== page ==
In 1990 the popular Die Hard movie franchise released their 2nd film.  It featured Bruce Willis as the familiar tough guy cop John McClane. In one pivotal scene, McClane delivers a powerful, but completely fictional dialogue about GLOCK that would have consumers rushing out to buy their own. Willis’s character addresses a local police Sergeant after being reprimanded for having a shootout with some bad guys inside Dulles International Airport: “That punk pulled a GLOCK 7 on me. You know what that is? It’s a porcelain gun made in Germany. It doesn’t show up on your airport X-ray machines here, and it costs more than you make in a year.” Literally nothing in that statement was true, but that didn’t matter, it was an attention grabber for a lot of consumers. It sparked a level of interest in a handgun that hadn’t been seen since Dirty Harry introduced his Smith & Wesson revolver some twenty years earlier.

Once people made their way into the store, it didn’t matter that the gun wasn’t porcelain, or made in Germany, or invisible to X-ray machines for that matter. It was innovative, affordable, and a lightweight plastic framed novelty that they still wanted to own!

The GLOCK innovations have steadily continued throughout their short existence. The company has offered up many different models in six primary calibers and five frame sizes. In addition they have added sub-models for each, and updated configurations that are reintroduced as generational changes of the same base models.

It seems confusing, and it is for anyone not familiar with these pistols. However, their method did allow them to offer a variety of options for shooters in a relatively short period of time. To help simplify an understanding of GLOCK models we did compile the following chart. It will not account for generation changes or sub-models, but may help understand how GLOCK models are classified.

Glock Model Reference Chart

Calibers Frame Sizes
SubCompact Compact Standard Competition Long Slide
9mm Para G26, G43 G19, G45, G48 G17 G34 G17L
.40 S&W G27 G23 G22 G35 G24
10mm Auto G29   G20   G40
.45 ACP G30   G21 G41  
.45 GAP G39 G38 G37    
.380 ACP G42        
.357 SIG G33 G32 G31    
Trainer   G19T, G23P G17T, G22P    

** Please note: This chart is not all inclusive and does not account for any generation distinctions or sub-model variations.
Glock Models G18, G25, & G28 are not sold to the public.

Although, the popularity of these pistols swirled around an outlaw gangster lifestyle and the notoriety of being a plastic gun, which made it seem intriguing or even dangerous to some, Gaston Glock did actually take steps in his design to make his pistols safe to handle and shoot. Unlike most traditional pistols, the GLOCK does not have an external safety lever. Instead it has the GLOCK Safe Action ® System, which is a combination of three automatic and independently operated mechanical safety functions.  The first is the trigger safety, which is a lever installed on the trigger that blocks rearward motion of the trigger unless both are fully depressed at the same time. Second is the firing pin safety, which remains engaged until the trigger is pulled rearward, which will cause the trigger bar to push the safety up to open the firing pin channel. Finally, the drop safety requires a full pull of the trigger in order for the trigger bar to lower down the safety ramp and release the firing pin. After firing the pistol, all three of these safety functions reengage.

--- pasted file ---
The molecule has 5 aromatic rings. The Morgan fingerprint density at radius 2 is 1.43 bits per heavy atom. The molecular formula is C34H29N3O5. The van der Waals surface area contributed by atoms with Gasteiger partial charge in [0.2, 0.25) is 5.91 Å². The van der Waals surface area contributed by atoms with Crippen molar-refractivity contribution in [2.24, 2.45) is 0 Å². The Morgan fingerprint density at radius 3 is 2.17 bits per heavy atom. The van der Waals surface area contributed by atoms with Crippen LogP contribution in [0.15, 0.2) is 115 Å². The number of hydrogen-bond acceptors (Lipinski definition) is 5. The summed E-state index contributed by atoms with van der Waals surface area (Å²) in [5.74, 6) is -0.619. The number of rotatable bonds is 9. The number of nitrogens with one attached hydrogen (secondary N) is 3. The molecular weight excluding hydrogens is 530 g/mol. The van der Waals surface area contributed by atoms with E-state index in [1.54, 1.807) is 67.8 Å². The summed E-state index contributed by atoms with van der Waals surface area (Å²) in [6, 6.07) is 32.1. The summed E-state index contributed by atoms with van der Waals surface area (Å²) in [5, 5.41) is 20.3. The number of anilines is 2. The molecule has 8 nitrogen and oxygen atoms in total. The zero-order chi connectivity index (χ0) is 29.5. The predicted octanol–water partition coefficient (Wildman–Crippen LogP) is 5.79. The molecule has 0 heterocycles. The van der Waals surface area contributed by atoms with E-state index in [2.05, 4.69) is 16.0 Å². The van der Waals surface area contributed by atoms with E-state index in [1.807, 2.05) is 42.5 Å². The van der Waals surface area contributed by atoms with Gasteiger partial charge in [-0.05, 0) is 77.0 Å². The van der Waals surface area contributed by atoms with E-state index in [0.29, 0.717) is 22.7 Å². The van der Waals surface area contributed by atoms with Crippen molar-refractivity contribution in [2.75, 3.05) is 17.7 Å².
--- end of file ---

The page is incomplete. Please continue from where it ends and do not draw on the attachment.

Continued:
Another step that GLOCK has taken to assure safe handling of their pistols is their lineup of training guns. These are identified by the “T” designation after the model number. In 1996 they introduced the G17T, a pistol designed to fire non-lethal training ammunition. It was created specifically for law enforcement to train in the safe handling of their GLOCK service pistol without any chance of a dangerous mishap. Since its introduction, GLOCK has continued to develop other products that offer and promote smart and safe training practices.

The popularity of GLOCK continues to flourish and this is clearly evident in the growing number of add-ons and aftermarket accessories that are becoming available. It is a bit reminiscent of the Ruger 10/22 or the Colt 1911 in this regard. When a firearm captures a large enough following, the customization market grows with it. We found sites offering custom barrels, grips, and any cosmetic feature that can be imagined. There are shoulder stocks that can attach to the GLOCK pistols, and we even came across several carbine conversion kits that can essentially turn these handguns into a battle ready rifle.

With so many options available to gun enthusiast today, it is hard to say which firearm is right for each and every shooter. Some praise the GLOCK pistols, while others reject them. Handguns are no different than a good pump shotgun or long range bolt-action rifle, everyone has their own preference and will choose what works for them. It’s what makes us who we are, our unique tastes that define us as individuals. That is precisely why we are discussing GLOCK pistols in the first place, because they are unique. Not only in design, but also the way they revisit each model to make changes in an effort to accommodate their customers' needs and in their ongoing commitment to civilian and Law Enforcement training. So although these polymer-framed guns aren’t for everyone, they will certainly continue to appeal to many.


GLOCK is not just a firearm and polymer product manufacturer. Their other books of business include aviation and private jet services, show horse breeding and training, health and dietary supplements, Eco-Energy heating and power supply systems, and an Austrian based firewood delivery service.